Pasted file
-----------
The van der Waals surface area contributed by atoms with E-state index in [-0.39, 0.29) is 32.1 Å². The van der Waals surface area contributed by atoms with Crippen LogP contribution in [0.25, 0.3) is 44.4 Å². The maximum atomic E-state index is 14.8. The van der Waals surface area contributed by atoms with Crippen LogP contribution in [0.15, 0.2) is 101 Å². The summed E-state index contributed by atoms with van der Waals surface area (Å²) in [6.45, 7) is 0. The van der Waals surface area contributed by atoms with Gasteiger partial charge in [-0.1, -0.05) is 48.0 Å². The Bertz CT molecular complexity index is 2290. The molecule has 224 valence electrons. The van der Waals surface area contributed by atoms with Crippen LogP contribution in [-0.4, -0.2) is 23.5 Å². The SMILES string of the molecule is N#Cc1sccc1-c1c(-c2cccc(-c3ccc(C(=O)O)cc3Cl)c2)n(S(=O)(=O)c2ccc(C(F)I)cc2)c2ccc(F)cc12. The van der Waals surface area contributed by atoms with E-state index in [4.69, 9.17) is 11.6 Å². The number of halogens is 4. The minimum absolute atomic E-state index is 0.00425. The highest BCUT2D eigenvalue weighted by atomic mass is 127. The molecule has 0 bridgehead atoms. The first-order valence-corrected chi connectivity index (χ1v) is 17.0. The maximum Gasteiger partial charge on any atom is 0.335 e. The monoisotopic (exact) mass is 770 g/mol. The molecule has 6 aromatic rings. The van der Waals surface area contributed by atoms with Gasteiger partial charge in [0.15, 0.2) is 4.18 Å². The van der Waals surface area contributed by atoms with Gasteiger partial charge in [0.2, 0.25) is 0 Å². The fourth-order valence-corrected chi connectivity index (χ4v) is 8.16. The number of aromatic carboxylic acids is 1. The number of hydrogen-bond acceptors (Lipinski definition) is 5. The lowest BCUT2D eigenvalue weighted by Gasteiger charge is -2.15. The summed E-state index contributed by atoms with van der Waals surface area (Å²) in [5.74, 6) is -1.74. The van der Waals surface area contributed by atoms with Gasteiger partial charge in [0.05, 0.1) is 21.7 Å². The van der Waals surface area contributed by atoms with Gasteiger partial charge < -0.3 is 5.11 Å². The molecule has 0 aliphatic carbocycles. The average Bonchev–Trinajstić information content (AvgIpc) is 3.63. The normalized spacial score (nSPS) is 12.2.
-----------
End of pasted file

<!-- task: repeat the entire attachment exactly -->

The van der Waals surface area contributed by atoms with E-state index in [-0.39, 0.29) is 32.1 Å². The van der Waals surface area contributed by atoms with Crippen LogP contribution in [0.25, 0.3) is 44.4 Å². The maximum atomic E-state index is 14.8. The van der Waals surface area contributed by atoms with Crippen LogP contribution in [0.15, 0.2) is 101 Å². The summed E-state index contributed by atoms with van der Waals surface area (Å²) in [6.45, 7) is 0. The van der Waals surface area contributed by atoms with Gasteiger partial charge in [-0.1, -0.05) is 48.0 Å². The Bertz CT molecular complexity index is 2290. The molecule has 224 valence electrons. The van der Waals surface area contributed by atoms with Crippen LogP contribution in [-0.4, -0.2) is 23.5 Å². The SMILES string of the molecule is N#Cc1sccc1-c1c(-c2cccc(-c3ccc(C(=O)O)cc3Cl)c2)n(S(=O)(=O)c2ccc(C(F)I)cc2)c2ccc(F)cc12. The van der Waals surface area contributed by atoms with E-state index in [4.69, 9.17) is 11.6 Å². The number of halogens is 4. The minimum absolute atomic E-state index is 0.00425. The highest BCUT2D eigenvalue weighted by atomic mass is 127. The molecule has 0 bridgehead atoms. The first-order valence-corrected chi connectivity index (χ1v) is 17.0. The maximum Gasteiger partial charge on any atom is 0.335 e. The monoisotopic (exact) mass is 770 g/mol. The molecule has 6 aromatic rings. The van der Waals surface area contributed by atoms with Gasteiger partial charge in [0.15, 0.2) is 4.18 Å². The van der Waals surface area contributed by atoms with Gasteiger partial charge in [0.2, 0.25) is 0 Å². The fourth-order valence-corrected chi connectivity index (χ4v) is 8.16. The number of aromatic carboxylic acids is 1. The number of hydrogen-bond acceptors (Lipinski definition) is 5. The lowest BCUT2D eigenvalue weighted by Gasteiger charge is -2.15. The summed E-state index contributed by atoms with van der Waals surface area (Å²) in [5.74, 6) is -1.74. The van der Waals surface area contributed by atoms with Gasteiger partial charge in [0.05, 0.1) is 21.7 Å². The van der Waals surface area contributed by atoms with Gasteiger partial charge < -0.3 is 5.11 Å². The molecule has 0 aliphatic carbocycles. The average Bonchev–Trinajstić information content (AvgIpc) is 3.63. The normalized spacial score (nSPS) is 12.2.